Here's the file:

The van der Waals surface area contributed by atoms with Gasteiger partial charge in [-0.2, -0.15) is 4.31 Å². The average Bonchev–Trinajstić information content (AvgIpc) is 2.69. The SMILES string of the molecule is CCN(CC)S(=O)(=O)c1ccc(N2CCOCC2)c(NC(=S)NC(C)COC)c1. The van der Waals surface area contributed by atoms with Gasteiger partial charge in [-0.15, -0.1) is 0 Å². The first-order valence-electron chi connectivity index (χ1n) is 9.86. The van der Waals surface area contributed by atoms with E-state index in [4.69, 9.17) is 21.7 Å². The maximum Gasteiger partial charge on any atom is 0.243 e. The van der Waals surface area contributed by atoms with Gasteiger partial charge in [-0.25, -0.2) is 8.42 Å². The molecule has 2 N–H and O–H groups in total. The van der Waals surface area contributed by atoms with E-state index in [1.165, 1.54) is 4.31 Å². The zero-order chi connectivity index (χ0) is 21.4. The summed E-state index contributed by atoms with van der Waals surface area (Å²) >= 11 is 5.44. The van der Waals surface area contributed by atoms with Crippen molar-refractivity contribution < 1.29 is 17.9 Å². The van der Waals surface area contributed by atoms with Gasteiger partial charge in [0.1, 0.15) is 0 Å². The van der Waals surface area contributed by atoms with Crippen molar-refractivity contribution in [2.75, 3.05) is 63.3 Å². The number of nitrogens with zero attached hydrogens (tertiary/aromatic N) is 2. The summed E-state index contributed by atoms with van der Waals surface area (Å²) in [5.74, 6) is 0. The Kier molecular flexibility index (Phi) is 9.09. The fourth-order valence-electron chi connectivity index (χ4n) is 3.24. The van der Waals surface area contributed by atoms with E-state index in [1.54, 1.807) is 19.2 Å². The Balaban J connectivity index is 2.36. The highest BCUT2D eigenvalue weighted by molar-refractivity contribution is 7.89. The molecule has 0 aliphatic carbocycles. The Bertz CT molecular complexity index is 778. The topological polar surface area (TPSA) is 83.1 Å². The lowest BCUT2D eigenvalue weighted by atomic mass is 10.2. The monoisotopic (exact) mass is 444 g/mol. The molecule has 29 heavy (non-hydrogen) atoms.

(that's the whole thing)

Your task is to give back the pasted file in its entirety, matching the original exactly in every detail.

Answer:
The van der Waals surface area contributed by atoms with Gasteiger partial charge in [-0.2, -0.15) is 4.31 Å². The average Bonchev–Trinajstić information content (AvgIpc) is 2.69. The SMILES string of the molecule is CCN(CC)S(=O)(=O)c1ccc(N2CCOCC2)c(NC(=S)NC(C)COC)c1. The van der Waals surface area contributed by atoms with Gasteiger partial charge in [-0.15, -0.1) is 0 Å². The first-order valence-electron chi connectivity index (χ1n) is 9.86. The van der Waals surface area contributed by atoms with E-state index in [4.69, 9.17) is 21.7 Å². The maximum Gasteiger partial charge on any atom is 0.243 e. The van der Waals surface area contributed by atoms with Gasteiger partial charge in [-0.25, -0.2) is 8.42 Å². The molecule has 2 N–H and O–H groups in total. The van der Waals surface area contributed by atoms with E-state index in [1.165, 1.54) is 4.31 Å². The zero-order chi connectivity index (χ0) is 21.4. The summed E-state index contributed by atoms with van der Waals surface area (Å²) >= 11 is 5.44. The van der Waals surface area contributed by atoms with Crippen molar-refractivity contribution < 1.29 is 17.9 Å². The van der Waals surface area contributed by atoms with Gasteiger partial charge in [0.1, 0.15) is 0 Å². The van der Waals surface area contributed by atoms with Crippen molar-refractivity contribution in [2.75, 3.05) is 63.3 Å². The number of nitrogens with zero attached hydrogens (tertiary/aromatic N) is 2. The summed E-state index contributed by atoms with van der Waals surface area (Å²) in [5.74, 6) is 0. The Kier molecular flexibility index (Phi) is 9.09. The fourth-order valence-electron chi connectivity index (χ4n) is 3.24. The van der Waals surface area contributed by atoms with E-state index in [1.54, 1.807) is 19.2 Å². The Balaban J connectivity index is 2.36. The highest BCUT2D eigenvalue weighted by molar-refractivity contribution is 7.89. The molecule has 0 aliphatic carbocycles. The Bertz CT molecular complexity index is 778. The topological polar surface area (TPSA) is 83.1 Å². The lowest BCUT2D eigenvalue weighted by atomic mass is 10.2. The monoisotopic (exact) mass is 444 g/mol. The molecule has 29 heavy (non-hydrogen) atoms.